The rise of flexible working: how five women achieve
work-life balance by telecommuting


For many who work a traditional 9-5 office job, an average workday probably consists of a commute; followed by a series of emails, phone calls, meetings and endless staring at a computer screen.

For some, the 9-5 isn’t that at all – perhaps 9am-9pm would be more accurate?

But, increasingly people are recognising all work and no play doesn’t leave much time for everything else – family time, downtime, an actual weekend.

So in the bid to seek that utopian work-life balance, people are confidently requesting to telecommute.

With the ever-increasing number of internet-connected devices used at work and at home, telecommuting makes a lot of sense.

These remote-based workers, or ‘digital nomads’ as they often refer to themselves, have the flexibility to determine when and where they work so they can better manage and enjoy their personal lives.

Work Wise speaks to five women who negotiated flexible working arrangements

Bree Cowell, an IT support consultant for Job Adder, almost quit her job three years ago so she could travel.

Instead, her boss Brett Iredale encouraged to her to move to Bali and continue her job, working remotely.

Jessica Johnson-Shapter, who also works at Job Adder, wanted to leave the inner-city bustle to raise her family on the Tasmanian countryside.

Once again, Brett encouraged remote working and suggested Jessica make the move interstate but continue her role as a job board integration manager.

Jasmine Genau has been enjoying a flexible work arrangement since starting at her role as an account co-ordinator with SideKick Communications.

She credits her boss Kate for encouraging her to work from home on Mondays “to make our jobs enjoyable”.

Corina Kennedy, a marketing manager for Richard Lloyd Accounting Recruitment, negotiated, before being hired, to work three days at the office and one day working from home.

She has since re-negotiated a four-day week, with two days spent working from home.

Sandy Taylor juggles three roles as founder of her online retail business Easoto, a business development consultant for Myosh, and a charity advocate for White Ribbon Australia.

Other than spending one day per week at the Myosh office for meetings, she manages all three roles from home

How telecommuting improves work-life balance

Bree: Every day is a new adventure barefoot and free. No more gruelling rush hour traffic. It’s has saved me an extra two hours a day for yoga, beach time and friends.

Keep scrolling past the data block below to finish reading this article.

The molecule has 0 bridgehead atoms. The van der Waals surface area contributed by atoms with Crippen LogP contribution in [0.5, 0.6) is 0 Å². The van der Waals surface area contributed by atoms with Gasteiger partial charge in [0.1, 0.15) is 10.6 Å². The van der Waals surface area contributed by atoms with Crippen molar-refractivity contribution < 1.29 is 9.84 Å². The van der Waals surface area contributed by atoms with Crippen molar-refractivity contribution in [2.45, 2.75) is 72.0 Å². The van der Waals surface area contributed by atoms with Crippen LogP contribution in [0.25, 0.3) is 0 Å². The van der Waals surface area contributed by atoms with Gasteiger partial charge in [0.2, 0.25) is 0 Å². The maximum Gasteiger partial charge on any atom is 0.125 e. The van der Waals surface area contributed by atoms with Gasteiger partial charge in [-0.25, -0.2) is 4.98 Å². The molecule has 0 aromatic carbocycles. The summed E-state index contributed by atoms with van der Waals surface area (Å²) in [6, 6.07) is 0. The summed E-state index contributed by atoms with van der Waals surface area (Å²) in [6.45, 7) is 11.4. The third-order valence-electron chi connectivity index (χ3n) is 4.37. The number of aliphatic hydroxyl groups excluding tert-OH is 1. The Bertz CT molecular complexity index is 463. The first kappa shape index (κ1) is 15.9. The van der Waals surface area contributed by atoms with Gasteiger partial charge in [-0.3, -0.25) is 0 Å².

I lead a nomadic lifestyle while fulfilling a rewarding professional career and travelling at the same time!

Corina: My hours are flexible so I’m often working earlier in the morning or later at night, which allows me to spend more time with my children during the day.

My eldest child started school this year and I’ve been able to be a classroom helper and attend a lot of school activities, which both of us enjoy, without having to take time away from the office.

Working from home also means I can manage household tasks such as washing throughout the day while I’m working, rather than having to do them at night when everyone is tired.

Sandy: I’m not spending useless hours commuting, I can be active and flexible with when I manage my two non-paid passions, I don’t have to ‘dress for the office’ unless I’m actually working away from home, and I can do house things during the day between work things.

Jasmine: I love that I can work in the comfort of my own home and that I don’t have to factor in travel time. I simply get up, have breakfast, and then start my day.

It also allows me to schedule my day (work or personal) according to my needs.

Jessica: Raising two children in Sydney and commuting long hours was not an ideal lifestyle I wanted for my family.

Out of the 24 hours in my day, I had just two of these for family time, which consisted of a mad rush to feed, bathe and run children off to their schools or to put them into bed.

Working remotely, I’ve cut down on travel time and I have more time to spend with my family.

Which technology devices and programs help make telecommuting easy

Bree: I use 100 per cent Cloud-based software programs, my iPhone and laptop.

Jessica: The beauty about is that the system is 100 per cent Cloud­based. I can take my work literally anywhere in the world.

Corina: My mobile phone is essential. I’m able to keep on top of emails anytime and respond to any questions quickly.

At home I work on a Mac desktop, standard Office programs and we use a Cloud-based environment at work, so I’m able to access all systems remotely without an issue.

I also find my iPad useful when I’m commuting to and from the office.

Jasmine: I heavily rely on my Mac, my phone, Dropbox, Microsoft Outlook for emails, Buffer for scheduling clients’ social media posts, Harvest for doing my timesheet, Facebook to manage our clients’ pages as well as LinkedIn.

Sandy: I use Skype extensively, and Myosh is Cloud-based. My mobile phone and iPad are also tools of the trade that I use to demonstrate Myosh software, and to check emails when I’m on the road.

What are the challenges of telecommuting

Bree: You have to be a certain type of person to work on your own all day long.

I’m an introvert, so it’s a serving space for me. If loneliness kicks in, I hang out at co-working spaces and cafes [where I can] interact with other digital nomads.

Jessica: Working remotely demands high levels of self-management skills and discipline.

Thankfully years of homeschooling have given me the skills needed to work autonomously.

However, I never underestimate the importance of belonging to a team and keeping in the loop with the organisation.

I keep up-to-date via our intranet site, whether it be posting a ‘shout out’ or wishing someone a happy birthday.